Alabama native David McCampbell (1910-1996) was the leading U.S. Navy fighter pilot in World War II, performing actions that earned him the Congressional Medal of Honor and other military decorations.
Fighter Pilot David McCampbell McCampbell was born in Bessemer, Jefferson County, on January 16, 1910, to Andrew Jackson McCampbell of Tennessee and Elizabeth LaValle Perry of Alabama; he had an older sister. As of 1920, the family was residing in Bessemer, according to U.S. Census records, although public records show that by 1922 they had moved to West Palm Beach, Florida. In his early teens McCampbell left home to attend the Staunton Military Academy in Staunton, Virginia; he graduated in 1928. He then attended the Georgia Institute of Technology in Atlanta before the recommendation of Florida senator Park Trammel gained his appointment to the U.S. Naval Academy in Annapolis, Maryland. He graduated from the academy in 1933 with a degree in marine engineering. While there, he was an accomplished diver who competed in NCAA regional championships. Because Congress had limited the number of officer commissions as the result of funding shortfalls, McCampbell became an ensign in the Naval Reserve. He returned to Alabama to work in construction and in an aircraft assembly plant for a year.
Landing Signal Officer David McCampbell In June 1934, he received orders from the Navy to report for active duty. McCampbell served aboard the cruiser USS Portland (CA-33) and later attended flight training at the Pensacola Naval Air Station in Florida. His first flying assignment was on the carrier USS Ranger (CV-3) from 1938 until 1940; he was then transferred to the carrier USS Wasp (CV-7) and served as a landing signal officer. In spring 1942 the Wasp ferried much-needed aircraft to besieged British forces on the island of Malta in the Mediterranean Sea. Later transferred to the Pacific Ocean, the ship was sunk by a Japanese submarine in September 1942 during the Guadalcanal Campaign, with a loss of about 193; McCampbell returned to the United States and was promoted to lieutenant commander. He served briefly aboard the carrier USS Hornet (CV-12) and was later transferred to the similar USS Essex (CV-9). He commanded Fighter Squadron 15 (VF-15) and then was given command of Carrier Air Group 15, which included fighters, dive bombers, and torpedo planes; it was known as the Fabled Fifteen.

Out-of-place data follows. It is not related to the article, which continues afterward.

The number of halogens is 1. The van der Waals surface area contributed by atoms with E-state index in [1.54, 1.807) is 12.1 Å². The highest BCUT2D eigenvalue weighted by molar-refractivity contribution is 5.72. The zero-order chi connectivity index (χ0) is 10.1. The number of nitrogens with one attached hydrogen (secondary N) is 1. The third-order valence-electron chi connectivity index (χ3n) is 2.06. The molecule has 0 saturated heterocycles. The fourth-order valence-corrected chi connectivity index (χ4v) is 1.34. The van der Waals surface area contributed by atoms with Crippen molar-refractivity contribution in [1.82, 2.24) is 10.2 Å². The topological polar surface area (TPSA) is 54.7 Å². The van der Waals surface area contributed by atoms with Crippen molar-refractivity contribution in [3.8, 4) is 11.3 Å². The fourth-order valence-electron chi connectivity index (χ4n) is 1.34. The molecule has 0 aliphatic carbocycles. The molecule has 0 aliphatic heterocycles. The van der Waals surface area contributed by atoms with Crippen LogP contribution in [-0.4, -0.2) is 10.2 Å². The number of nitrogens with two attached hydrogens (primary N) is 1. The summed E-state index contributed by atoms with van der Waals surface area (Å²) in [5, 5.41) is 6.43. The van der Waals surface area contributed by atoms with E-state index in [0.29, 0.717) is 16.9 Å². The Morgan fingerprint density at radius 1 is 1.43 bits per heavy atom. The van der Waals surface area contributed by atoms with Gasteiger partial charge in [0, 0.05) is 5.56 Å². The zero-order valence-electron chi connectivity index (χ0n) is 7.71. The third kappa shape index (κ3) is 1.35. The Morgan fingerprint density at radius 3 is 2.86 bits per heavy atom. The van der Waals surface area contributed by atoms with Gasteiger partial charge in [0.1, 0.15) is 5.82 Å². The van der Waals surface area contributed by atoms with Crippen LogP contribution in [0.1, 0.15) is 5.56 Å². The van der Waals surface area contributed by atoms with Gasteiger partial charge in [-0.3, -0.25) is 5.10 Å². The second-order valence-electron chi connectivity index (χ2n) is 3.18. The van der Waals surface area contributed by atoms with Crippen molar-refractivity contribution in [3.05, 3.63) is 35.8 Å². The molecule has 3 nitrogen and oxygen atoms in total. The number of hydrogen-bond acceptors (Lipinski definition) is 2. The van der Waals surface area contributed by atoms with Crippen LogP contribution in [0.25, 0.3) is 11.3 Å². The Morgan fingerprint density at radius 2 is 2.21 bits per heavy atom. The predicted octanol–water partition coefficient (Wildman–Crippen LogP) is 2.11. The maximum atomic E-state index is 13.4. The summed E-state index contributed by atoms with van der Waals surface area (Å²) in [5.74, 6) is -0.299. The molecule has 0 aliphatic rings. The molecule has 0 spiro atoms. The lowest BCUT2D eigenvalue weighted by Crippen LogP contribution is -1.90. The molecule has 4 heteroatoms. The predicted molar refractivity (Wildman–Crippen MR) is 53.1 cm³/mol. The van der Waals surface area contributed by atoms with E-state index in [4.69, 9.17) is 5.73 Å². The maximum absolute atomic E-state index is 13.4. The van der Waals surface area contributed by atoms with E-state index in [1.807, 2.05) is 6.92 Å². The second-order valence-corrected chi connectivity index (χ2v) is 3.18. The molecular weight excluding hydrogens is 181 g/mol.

McCampbell and the Essex airmen were involved in numerous actions in the Pacific theater of operations, including strikes against the Japanese islands of Iwo Jima, Okinawa, and Guam. In a June 19, 1944, action that came to be known as the First Battle of the Philippine Sea, McCampbell led his F6F “Hellcat” fighter planes against 80 Japanese aircraft, and he shot down five bombers and two fighters. McCampbell’s pilots accounted for approximately 68 of the 600 Japanese aircraft downed. The air battle is often referred to as the “Great Marianas Turkey Shoot,” so-named by the Americans for the large number of Japanese aircraft destroyed and the significantly smaller U.S. losses. During the October 24, 1944, Battle of Leyte Gulf, McCampbell and six other pilots took on a flight of approximately 60 Japanese aircraft threatening U.S. ships. He alone shot down nine planes in that action (a U.S. Navy record) and drove many more enemy planes away from U.S. forces. He landed virtually out of fuel and ammunition. For gallantry during these battles, McCampbell was awarded the Congressional Medal of Honor in January 1945. (The citation refers to the actions as the first and second battles of the Philippine Sea.)
McCampbell also was awarded the Navy Cross for coordinating an air attack during the Battle of Leyte Gulf that helped sink the Japanese battleship Musashi (one of the two largest such ships ever built), as well as a light carrier and numerous smaller warships. He also earned a Silver Star, Legion of Merit, Distinguished Flying Cross with two Gold Stars, and an Air Medal. In his seven-month tour of duty, McCampbell was credited with downing 34 aircraft in air combat, making him the leading Navy fighter pilot of the war, and destroying another 21 on the ground. His Air Group 15 is estimated to have downed more than 310 planes in the air and nearly 350 on the ground and sunk more than 174,300 tons of enemy shipping in addition to sinking and damaging many warships.
In his post-World War II career, McCampbell served in numerous training, command, and staff capacities, including a stint with the Joint Chiefs of Staff and as captain of the carrier USS Bon Homme Richard (CV-31). He retired from the Navy in 1964 and died on June 30, 1996, in Riviera Beach, Florida. He was reportedly married three times, according to public records, and had a son. After his death, he was enshrined in the National Aviation Hall of Fame, and in 2002, the U.S. Navy commissioned a destroyer in his honor, the USS McCampbell (DDG-85).
Noles, James L. Jr. Hearts of Dixie: Fifty Alabamians and the State They Called Home. Birmingham, Ala.: Will Publishing, L.L.C., 2004.
Tillman, Barrett. Hellcat: The F6F in World War II. Annapolis, Md.: Naval Institute Press, 1979.